I was recently asked how decisions are made by the co-op. This is actually not a very easy question to answer as it depends on which decisions about what. Generally, the board of directors is responsible only for the big overview of the direction of Bloomington Cooperative Services which is the umbrella organization under which all of the grocery store co-ops called "Bloomingfoods" function.
The General Manager of BCS hires managers of the grocery stores and sees to it that they are trained in all the skills required to run a store and manage employees. These managers make all the day-to-day decisions about things like which brand of ketchup to buy and how many varieties of cheese to carry. The board only specifies that these items should be organic and local when possible.
As consumers of these groceries, we tend to like the stores to carry the things we personally enjoy, and we prefer that the stores continue operating in the ways we are used to. We normally don't want anything to interrupt our routines and buying habits. There are always things we don't like and things we really love about the stores depending on how well the stores are filling our needs for convenience, pricing and choice of merchandise.
As member-owners, you have expressed year after year on the customer feedback forms you mail in (you do do that, don't you?) your opinions on all aspects of each store. Everyone in charge of decision-making pays attention to this feedback. Generally, you report a high rate of satisfaction with how things are run.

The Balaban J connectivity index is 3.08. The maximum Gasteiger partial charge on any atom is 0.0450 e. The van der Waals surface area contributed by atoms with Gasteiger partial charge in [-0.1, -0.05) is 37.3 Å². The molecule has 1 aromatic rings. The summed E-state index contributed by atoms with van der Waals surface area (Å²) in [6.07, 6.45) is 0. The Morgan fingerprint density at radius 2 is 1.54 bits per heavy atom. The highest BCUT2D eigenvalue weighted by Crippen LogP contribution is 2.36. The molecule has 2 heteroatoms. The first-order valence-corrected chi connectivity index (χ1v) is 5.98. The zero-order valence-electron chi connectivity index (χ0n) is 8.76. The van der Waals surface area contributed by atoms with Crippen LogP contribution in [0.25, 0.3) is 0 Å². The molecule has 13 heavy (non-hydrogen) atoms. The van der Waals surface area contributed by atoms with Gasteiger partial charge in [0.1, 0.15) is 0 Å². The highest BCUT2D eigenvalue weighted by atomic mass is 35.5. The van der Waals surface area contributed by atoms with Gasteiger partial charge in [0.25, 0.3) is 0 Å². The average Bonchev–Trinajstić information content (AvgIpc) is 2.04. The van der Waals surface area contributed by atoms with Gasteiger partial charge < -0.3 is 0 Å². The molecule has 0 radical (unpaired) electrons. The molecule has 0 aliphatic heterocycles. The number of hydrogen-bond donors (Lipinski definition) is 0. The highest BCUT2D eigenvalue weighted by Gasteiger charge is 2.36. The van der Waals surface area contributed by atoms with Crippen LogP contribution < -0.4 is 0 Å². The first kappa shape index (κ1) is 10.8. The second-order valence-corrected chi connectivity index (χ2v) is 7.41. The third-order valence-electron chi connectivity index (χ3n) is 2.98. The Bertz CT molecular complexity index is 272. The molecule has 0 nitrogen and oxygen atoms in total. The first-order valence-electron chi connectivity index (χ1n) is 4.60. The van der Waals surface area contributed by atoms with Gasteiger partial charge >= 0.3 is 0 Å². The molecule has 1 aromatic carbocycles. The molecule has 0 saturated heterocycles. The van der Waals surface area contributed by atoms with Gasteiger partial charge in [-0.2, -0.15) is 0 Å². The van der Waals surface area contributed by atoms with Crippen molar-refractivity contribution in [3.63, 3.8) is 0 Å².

However, changes are sometimes necessary, and what would be thought of as an improvement to some is a disturbance to others. With the whole world changing faster than we can possibly keep up with, many of us drag our feet when something we have become comfortable with now has to change as well.
With new stores opening, there is a level of stress that takes place when an employee has to wonder about a job change. Will this mean a hoped-for promotion? Will I have to learn new skills? Am I valued for my real worth? Humans usually respond to change with either a flight or fight response. Flight can be just ignoring that anything will be different, avoiding facing the shift of situation and just becoming passive, a "whatever" approach.
Fight can take the form of resisting or criticizing. People deal with any perceived threat to their usual routine in a variety of ways. An analytical person might look at the situation as a problem to be solved. A visionary might need to see the Big Picture and how the change supports a larger goal. Another person just wants to know if everyone involved in the change will be treated fairly. And someone who likes order may just want to know what the new rules are so that she or he can get with the program.
It is important for managers to understand these different coping mechanisms so that stress is reduced and everyone's needs are met as much as possible. When employees are relaxed and informed about the changes, they can more easily assist customers and acquaint them with what is going on and why. You, as a member-owner can also make our growing pains more comfortable by being informed yourselves. Read the newsletters. Come to a board meeting sometime. Attend the annual meeting in the fall. Mail in those feedback forms that come with your vote for board candidates in the summer. Tell the store staff what you like about your shopping experience. Be a soothing presence. It is still true: all we need is love.
for the Board of Directors
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